Although Micro-Mesh can be wet, or dry like sandpaper, it differs from sandpaper in that its backing is made of flexible cloth and latex. The main advantages of Micro-Mesh are that it's easier to access small or irregular surfaces and the chance of scratching the item you're working on is reduced.

The most famous use for Micro-Mesh is polishing airplane windows, but if you don't own an airplane, you can still use it for polishing acrylic art, fiberglass bathtubs, boats, bowling balls, car paint, granite, ceramics, copper, gun parts, jewelry, kitchen countertops, marble, musical instruments such as guitars and violins, plumbing fixtures, stainless steel and even your fingernails.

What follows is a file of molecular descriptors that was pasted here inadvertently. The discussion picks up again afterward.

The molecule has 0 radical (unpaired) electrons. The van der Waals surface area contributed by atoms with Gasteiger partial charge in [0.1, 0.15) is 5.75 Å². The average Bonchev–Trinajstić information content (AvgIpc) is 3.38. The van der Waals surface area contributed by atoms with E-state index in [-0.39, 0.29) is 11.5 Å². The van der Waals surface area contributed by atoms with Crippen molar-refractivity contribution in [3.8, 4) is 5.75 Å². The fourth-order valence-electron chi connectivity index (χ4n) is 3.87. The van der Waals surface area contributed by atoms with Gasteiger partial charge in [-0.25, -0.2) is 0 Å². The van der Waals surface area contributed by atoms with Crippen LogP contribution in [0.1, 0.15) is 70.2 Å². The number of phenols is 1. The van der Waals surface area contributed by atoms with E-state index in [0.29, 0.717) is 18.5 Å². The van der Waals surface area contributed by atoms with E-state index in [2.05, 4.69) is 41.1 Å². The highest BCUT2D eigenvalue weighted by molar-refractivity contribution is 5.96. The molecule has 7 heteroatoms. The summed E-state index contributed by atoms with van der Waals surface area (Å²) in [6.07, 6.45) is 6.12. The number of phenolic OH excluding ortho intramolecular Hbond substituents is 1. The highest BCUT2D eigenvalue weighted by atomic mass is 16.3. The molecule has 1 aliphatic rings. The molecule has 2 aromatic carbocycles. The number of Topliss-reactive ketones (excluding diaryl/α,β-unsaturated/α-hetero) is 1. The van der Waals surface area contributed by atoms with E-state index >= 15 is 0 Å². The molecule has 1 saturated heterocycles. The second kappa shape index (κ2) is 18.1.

Micro-Mesh is sold in discs, rolls, sheets and specialty kits. It comes in different grades, with Micro-Mesh regular ranging from 1,500 to 12,000 (1,500 Micro-Mesh is comparable to 400-grit sandpaper). Micro-Mesh MXD contains diamonds, instead of the crystals that are used in other Micro-Mesh products, and it comes in various grades of coarseness, ranging from 40 MXD to 1,800 MXD. For comparison, 120 MXD gives a scratch pattern similar to 180-grit sandpaper.